There may yet be more interesting things happening with this material. (That remains to be seen.) And—given the revelations about his sexuality this episode—it may be intended that Montrose's murder of Yahima ties into his own self-loathing, as much as it does to any necessity of plot or thematic intent. (I'll wait to comment on all of that until I see where Lovecraft Country is going.) But ultimately, none of that makes it better: It's still the casual objectification and murder of an indigenous, non-binary person, without ever bothering to treat them like a human being first. Doing it just for plot purposes, or for Montrose's character development, makes it worse, in fact.
It troubles me, and the fact that it's tacked onto the end of a fairly shallow and derivative episode like "A History of Violence" is the first thing that really makes me worried about whether Lovecraft Country can responsibly pull off the project it has undertaken here. The danger of tackling racism through a pulp genre lens was always that Lovecraft Country might end up trivializing—or worse, exploiting—extremely sensitive material for fleeting sensationalistic entertainment. Misha Green has been pretty good about avoiding that trap until now, but "A History of Violence" feels like a clumsy and worrisome misstep.
Additional Thoughts and Favorite Bits
- As I'd already accepted this would be a shorter, slightly grumpy review, I decided to skip the Christina/Ruby scenes this episode, though they were actually the more interesting and better executed scenes in "A History of Violence." (Wunmi Mosaku is fantastic. I'm overdue to discuss Ruby's character in depth, but I'll save what I have to say for a later piece. I'm more than ready for a mostly Ruby-centric episode, and I trust we'll get it in the near future.)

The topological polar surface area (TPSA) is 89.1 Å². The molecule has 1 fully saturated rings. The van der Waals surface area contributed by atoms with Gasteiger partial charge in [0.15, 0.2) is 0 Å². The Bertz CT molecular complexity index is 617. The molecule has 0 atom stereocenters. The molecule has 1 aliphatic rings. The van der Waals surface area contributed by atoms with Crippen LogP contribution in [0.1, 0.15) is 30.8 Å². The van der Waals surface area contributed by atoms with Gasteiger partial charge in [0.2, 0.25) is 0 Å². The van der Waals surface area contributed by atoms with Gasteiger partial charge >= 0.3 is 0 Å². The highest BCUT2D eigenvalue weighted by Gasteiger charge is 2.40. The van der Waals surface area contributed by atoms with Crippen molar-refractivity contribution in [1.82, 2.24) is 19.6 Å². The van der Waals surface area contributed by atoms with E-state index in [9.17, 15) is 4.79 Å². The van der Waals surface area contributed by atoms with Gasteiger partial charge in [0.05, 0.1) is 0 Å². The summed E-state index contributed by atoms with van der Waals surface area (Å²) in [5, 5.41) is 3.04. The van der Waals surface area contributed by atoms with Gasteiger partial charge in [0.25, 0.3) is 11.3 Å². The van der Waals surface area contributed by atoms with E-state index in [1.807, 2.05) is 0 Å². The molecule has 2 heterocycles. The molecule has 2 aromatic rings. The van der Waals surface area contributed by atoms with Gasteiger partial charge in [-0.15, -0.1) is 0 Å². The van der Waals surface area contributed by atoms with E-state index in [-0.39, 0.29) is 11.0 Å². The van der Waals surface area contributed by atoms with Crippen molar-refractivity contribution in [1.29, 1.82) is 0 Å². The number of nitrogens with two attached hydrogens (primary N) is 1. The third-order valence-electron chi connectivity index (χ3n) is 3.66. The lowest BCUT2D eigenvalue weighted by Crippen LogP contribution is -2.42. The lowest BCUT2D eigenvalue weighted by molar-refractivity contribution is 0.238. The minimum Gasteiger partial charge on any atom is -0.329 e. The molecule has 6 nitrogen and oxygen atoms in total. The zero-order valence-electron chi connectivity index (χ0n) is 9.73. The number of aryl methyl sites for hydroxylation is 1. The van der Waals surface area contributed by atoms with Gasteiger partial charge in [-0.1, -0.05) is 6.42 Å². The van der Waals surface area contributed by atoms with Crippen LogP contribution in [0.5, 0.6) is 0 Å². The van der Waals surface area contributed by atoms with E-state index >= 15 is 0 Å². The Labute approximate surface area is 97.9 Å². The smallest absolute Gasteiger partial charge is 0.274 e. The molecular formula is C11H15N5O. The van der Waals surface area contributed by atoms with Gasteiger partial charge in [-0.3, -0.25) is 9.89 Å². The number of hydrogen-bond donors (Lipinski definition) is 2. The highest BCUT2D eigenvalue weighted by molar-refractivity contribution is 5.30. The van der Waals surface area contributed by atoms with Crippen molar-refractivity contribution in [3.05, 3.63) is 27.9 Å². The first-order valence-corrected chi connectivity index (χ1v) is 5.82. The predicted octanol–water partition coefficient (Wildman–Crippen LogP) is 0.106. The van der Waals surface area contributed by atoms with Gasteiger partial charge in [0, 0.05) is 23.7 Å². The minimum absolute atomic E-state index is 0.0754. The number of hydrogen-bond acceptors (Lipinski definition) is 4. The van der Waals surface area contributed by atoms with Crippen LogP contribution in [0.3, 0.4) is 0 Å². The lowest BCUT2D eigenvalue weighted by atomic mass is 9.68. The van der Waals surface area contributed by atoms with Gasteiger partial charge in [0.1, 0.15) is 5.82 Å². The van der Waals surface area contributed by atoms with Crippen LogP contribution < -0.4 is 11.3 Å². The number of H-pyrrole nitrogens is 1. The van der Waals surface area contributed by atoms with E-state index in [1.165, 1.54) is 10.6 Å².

- A couple of observations about the Christina/Ruby stuff, however. First: Christina and William are the same person, right? I confess that didn't occur to me before, though it should have, since we've pointedly never seen them together. (The more-or-less explicit revelation of that here feels like the sort of thing that should have resonated with other aspects of the episode—Montrose's denial of his feminine side, Yahima's intersexuality, etc.—but never quite did.)
- Second, a note (and a plea) to screenwriters and directors: No one really has sex on stairs. It's fucking uncomfortable—literally. Please stop writing those scenes.
- My favorite character this episode? The kid in the library (Ian McKay), who just wants to enjoy his Jules Verne, and wants Tic and Leti (and Lovecraft Country?) to shut up about all this other crap and leave him in peace.
- I find myself torn about the discovery that the tunnel beneath the museum in Boston somehow leads to the basement of Leti's house in Chicago. On the one hand, it's a laughably convenient plot device, and one the characters don't even seem to question, as if they don't notice they've travelled 1,000 miles after walking for about an hour. On the other hand, the symbolism of a secret network of white supremacist tunnels linking every city across the country this way just about works, and the reveal of Leti's elevator provided the only genuine "Oh, shit!" moment in an hour that needed more of them. All in all, let's call it a wash.
- That's it for me this week. Sorry, I just wasn't feeling this one, and—as my long-time readers may have noticed before—I actually hate writing these sorts of reviews. (In fact, at the point where I find myself "reviewing" an episode—instead of just discussing it—something has gone seriously wrong.) I was actually tempted to skip this one altogether, but instead I tried to get through it as quickly and painlessly as I could. No hard feelings, Lovecraft Country: On to the next.